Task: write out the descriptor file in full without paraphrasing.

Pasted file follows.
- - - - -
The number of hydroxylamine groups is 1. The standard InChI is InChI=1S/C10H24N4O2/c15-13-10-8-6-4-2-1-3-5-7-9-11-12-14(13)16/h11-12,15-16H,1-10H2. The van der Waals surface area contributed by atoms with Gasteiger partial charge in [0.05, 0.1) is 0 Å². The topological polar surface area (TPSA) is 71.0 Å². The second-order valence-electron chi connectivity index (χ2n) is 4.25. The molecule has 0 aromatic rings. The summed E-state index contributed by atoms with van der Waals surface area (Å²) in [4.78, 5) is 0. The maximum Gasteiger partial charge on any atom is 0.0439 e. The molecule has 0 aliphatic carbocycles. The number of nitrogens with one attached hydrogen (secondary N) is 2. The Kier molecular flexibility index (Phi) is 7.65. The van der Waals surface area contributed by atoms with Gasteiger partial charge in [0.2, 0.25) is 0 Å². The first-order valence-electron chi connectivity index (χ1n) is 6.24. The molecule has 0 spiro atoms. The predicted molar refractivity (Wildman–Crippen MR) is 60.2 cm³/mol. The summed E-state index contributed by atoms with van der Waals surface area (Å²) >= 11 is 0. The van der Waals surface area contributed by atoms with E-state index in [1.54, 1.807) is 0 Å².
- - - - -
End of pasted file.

The number of hydroxylamine groups is 1. The standard InChI is InChI=1S/C10H24N4O2/c15-13-10-8-6-4-2-1-3-5-7-9-11-12-14(13)16/h11-12,15-16H,1-10H2. The van der Waals surface area contributed by atoms with Gasteiger partial charge in [0.05, 0.1) is 0 Å². The topological polar surface area (TPSA) is 71.0 Å². The second-order valence-electron chi connectivity index (χ2n) is 4.25. The molecule has 0 aromatic rings. The summed E-state index contributed by atoms with van der Waals surface area (Å²) in [4.78, 5) is 0. The maximum Gasteiger partial charge on any atom is 0.0439 e. The molecule has 0 aliphatic carbocycles. The number of nitrogens with one attached hydrogen (secondary N) is 2. The Kier molecular flexibility index (Phi) is 7.65. The van der Waals surface area contributed by atoms with Gasteiger partial charge in [0.2, 0.25) is 0 Å². The first-order valence-electron chi connectivity index (χ1n) is 6.24. The molecule has 0 spiro atoms. The predicted molar refractivity (Wildman–Crippen MR) is 60.2 cm³/mol. The summed E-state index contributed by atoms with van der Waals surface area (Å²) >= 11 is 0. The van der Waals surface area contributed by atoms with E-state index in [1.54, 1.807) is 0 Å².